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This review is from: Gateway of the Gods: The Rise and Fall of Babylon (Hardcover)
Beginning with a general history of Mesopotamia, Gateway Of The Gods focuses on Babylon's `golden age' under such famous kings as Nabopolassar, Nebuchadrezzar The Great and Nabonidus, principally being concerned with aspects of life such as art, science, literature & business. A shorter section concludes by outlining what came next, including its modern rediscovery. It is sumptuously presented in a modern style on glossy paper with many large-scale illustrations, sidebars and panels giving greater detail of specific subjects than otherwise during the main body of text.
Gill is a jobbing author rather than academic historian, but he has done an excellent job to bring Babylon to life. Most bases are covered in just enough detail to give an excellent flavour of his subject without swamping an unwary reader with too much extraneous detail. All major figures and topics are introduced in logical sequence. His bibliography is short but tellingly includes most of the important books I would expect to see there, which is a good sign.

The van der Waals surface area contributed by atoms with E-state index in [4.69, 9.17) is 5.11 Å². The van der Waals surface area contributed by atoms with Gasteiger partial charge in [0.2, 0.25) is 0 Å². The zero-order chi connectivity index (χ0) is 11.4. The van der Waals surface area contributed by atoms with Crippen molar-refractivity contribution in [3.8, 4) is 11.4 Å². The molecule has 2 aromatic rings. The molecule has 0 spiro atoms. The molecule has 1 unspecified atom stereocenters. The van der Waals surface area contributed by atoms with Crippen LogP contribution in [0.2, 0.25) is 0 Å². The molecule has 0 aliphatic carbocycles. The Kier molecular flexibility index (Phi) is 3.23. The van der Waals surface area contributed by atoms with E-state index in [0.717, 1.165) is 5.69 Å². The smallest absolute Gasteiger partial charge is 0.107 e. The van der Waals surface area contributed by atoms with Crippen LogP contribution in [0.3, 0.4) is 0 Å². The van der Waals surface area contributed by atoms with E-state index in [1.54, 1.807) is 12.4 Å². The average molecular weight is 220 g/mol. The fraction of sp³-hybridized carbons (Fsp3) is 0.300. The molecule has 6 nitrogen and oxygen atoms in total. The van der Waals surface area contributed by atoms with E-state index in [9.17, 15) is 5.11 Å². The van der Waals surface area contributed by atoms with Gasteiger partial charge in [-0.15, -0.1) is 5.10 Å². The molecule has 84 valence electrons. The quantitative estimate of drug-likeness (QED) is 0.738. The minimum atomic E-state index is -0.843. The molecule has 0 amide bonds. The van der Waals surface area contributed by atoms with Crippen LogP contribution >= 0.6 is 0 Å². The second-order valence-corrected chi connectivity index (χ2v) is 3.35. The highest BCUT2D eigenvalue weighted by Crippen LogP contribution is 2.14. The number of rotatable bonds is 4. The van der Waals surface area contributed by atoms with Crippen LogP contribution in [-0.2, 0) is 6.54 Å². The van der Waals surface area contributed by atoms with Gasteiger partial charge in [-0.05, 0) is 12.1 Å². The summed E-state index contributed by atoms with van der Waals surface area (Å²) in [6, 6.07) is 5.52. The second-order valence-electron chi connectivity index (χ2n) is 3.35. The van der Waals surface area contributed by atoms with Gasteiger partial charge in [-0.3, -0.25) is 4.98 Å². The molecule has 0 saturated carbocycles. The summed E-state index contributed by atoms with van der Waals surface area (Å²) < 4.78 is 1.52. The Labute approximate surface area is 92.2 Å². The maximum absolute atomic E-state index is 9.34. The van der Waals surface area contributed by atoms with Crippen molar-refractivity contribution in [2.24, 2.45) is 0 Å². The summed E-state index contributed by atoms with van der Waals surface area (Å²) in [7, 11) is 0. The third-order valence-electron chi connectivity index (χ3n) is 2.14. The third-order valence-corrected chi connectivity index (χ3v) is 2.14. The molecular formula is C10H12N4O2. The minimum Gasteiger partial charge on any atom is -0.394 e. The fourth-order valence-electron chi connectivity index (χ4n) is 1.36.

I could have done with Gateway Of The Gods when I first took an interest in the Ancient Near East more than 30 years ago. Instead, my introduction came via George Roux's Ancient Iraq (Penguin History) which remains probably the best overall book for non-academics, yet its dense text-book style is not easy for a new reader to get to grips with. Gateway Of The Gods may be seen as yet another glossy "coffee table" overview, but it is a superior one that can be purchased with confidence.